Ok, this is a few years late, but ...
APL, as the term is used by a video engineer, stands for average picture level, and refers to the mean of the Y' component (luma) component across the image area of a frame (or sequence, or movie, or whatever).
Average luminance - more correctly, average relative luminance - is the mean of the true CIE linear-light luminance across the image area of a frame or sequence, relative to reference white luminance.
The math that relates the two isn't simple, and it can't be done at all absent all three components R', G', and B' or Y', CB, and CR. Apart from the special case where R', G', and B' are all equal to either zero or one - notably, 100% colour bars - APL and average luminance differ, and sometimes dramatically.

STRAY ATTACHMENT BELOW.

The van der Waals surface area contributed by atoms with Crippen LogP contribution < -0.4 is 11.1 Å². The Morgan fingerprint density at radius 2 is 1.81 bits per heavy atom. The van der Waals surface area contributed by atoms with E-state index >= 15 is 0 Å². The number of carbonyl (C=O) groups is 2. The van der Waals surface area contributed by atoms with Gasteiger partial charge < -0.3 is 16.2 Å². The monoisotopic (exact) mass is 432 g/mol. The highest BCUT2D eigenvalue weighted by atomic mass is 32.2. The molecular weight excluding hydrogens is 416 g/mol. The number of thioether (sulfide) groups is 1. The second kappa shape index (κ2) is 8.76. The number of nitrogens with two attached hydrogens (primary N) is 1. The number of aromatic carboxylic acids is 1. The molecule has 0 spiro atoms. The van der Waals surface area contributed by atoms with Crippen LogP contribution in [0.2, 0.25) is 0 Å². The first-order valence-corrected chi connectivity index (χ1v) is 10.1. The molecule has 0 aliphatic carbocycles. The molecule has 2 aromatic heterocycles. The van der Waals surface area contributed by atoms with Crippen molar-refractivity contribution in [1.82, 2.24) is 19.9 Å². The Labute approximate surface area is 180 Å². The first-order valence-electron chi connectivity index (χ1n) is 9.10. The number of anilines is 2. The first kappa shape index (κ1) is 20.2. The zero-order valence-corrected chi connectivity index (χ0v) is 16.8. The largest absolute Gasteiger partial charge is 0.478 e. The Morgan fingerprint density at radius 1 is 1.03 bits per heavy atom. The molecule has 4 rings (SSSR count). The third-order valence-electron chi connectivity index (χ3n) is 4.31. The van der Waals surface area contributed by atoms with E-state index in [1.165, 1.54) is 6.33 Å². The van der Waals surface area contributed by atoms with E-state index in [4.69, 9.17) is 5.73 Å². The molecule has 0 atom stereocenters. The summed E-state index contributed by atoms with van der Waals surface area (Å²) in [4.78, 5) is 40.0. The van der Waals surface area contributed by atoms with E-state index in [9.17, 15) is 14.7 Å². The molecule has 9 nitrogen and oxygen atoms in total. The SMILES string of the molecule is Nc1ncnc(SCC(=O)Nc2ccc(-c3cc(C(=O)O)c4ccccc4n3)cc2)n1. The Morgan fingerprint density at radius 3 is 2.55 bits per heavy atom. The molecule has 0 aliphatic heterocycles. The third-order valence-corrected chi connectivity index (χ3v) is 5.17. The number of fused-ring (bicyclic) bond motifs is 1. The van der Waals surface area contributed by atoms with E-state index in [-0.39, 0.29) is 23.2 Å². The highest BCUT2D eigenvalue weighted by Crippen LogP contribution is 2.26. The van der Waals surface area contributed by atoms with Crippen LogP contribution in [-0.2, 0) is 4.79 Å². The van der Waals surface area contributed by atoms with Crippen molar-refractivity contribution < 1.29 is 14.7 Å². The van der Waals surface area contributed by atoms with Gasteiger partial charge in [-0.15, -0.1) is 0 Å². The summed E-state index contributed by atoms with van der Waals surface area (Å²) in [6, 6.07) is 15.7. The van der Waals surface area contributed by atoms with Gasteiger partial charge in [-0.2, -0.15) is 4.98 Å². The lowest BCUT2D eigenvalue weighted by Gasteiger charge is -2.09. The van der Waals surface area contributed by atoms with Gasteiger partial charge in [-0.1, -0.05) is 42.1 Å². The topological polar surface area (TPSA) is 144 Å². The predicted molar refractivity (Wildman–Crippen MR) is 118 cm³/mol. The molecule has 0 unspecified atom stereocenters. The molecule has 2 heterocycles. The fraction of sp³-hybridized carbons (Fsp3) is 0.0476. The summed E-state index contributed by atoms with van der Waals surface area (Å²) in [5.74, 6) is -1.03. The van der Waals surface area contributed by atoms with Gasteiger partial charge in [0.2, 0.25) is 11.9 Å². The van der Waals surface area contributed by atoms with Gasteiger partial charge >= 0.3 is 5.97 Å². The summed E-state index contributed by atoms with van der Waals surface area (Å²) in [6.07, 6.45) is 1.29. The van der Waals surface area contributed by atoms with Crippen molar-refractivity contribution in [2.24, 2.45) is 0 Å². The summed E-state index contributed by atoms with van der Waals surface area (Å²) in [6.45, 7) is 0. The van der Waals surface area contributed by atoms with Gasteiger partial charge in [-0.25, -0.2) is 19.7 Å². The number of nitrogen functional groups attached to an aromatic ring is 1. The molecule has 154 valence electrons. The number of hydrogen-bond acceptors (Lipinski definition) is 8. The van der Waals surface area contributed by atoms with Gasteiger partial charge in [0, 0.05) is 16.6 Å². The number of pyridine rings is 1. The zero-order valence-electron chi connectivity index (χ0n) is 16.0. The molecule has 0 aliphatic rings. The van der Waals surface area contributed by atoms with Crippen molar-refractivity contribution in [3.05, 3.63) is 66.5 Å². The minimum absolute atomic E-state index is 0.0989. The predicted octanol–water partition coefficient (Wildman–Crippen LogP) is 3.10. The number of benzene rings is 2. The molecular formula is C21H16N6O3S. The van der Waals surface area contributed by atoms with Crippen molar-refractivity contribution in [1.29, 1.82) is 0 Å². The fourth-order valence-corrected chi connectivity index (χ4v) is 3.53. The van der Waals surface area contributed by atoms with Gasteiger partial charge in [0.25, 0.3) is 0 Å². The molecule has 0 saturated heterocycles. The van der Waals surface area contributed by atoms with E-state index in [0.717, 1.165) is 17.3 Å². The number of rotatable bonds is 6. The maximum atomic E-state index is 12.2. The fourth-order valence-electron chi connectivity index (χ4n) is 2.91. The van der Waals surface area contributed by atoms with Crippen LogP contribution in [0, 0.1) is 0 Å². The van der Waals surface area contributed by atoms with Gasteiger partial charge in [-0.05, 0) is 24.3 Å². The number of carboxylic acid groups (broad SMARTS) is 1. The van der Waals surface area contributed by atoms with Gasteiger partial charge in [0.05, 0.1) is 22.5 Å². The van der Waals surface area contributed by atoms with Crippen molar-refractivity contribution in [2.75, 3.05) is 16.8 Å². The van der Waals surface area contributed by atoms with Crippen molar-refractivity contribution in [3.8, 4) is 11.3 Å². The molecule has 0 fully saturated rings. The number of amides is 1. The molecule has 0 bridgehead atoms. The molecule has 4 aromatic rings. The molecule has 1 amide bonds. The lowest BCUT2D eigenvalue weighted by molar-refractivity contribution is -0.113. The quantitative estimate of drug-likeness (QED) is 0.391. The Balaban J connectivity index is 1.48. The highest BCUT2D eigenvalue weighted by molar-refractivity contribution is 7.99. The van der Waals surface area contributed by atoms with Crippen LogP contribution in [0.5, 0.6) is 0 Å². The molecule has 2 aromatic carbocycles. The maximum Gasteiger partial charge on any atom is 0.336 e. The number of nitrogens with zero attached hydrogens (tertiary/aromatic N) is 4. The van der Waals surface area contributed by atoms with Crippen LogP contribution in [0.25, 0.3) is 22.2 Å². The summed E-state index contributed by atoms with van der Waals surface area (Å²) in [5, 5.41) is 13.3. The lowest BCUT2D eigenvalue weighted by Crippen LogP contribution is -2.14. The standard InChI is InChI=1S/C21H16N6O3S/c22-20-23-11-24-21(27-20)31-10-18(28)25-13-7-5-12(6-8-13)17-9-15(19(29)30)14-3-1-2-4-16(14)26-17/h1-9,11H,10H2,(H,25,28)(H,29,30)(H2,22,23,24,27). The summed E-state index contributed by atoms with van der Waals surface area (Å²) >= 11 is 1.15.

At a display, video R', G', and B' signals (for our purposes, scaled to 0=reference black and 1=reference white) are each raised to a power of between 2.0 and 2.5 to yield linear-light RGB components that are directly related to luminance. That act maps 0.5 on the video scale to about 0.18 in relative luminance.
So: Don't mix up the two!
The APL of broadcast video is very roughly 50%; its average luminance is very roughly 18%.
The average luminance of a movie as presented in the cinema - and not necessarily a dark movie - is roughly 10%. I have this on extremely good authority, from a studio/DI guy who has access to DCI movie data and ran some perl scripts. (Sorry, I know that's gross, but he's an old awk/sed/grep kind of guy.)
The average luminance of a movie as transferred to DVD or Blu-ray is up for discussion, but I'd make a guess somewhere between 10% and 18%, say 14%.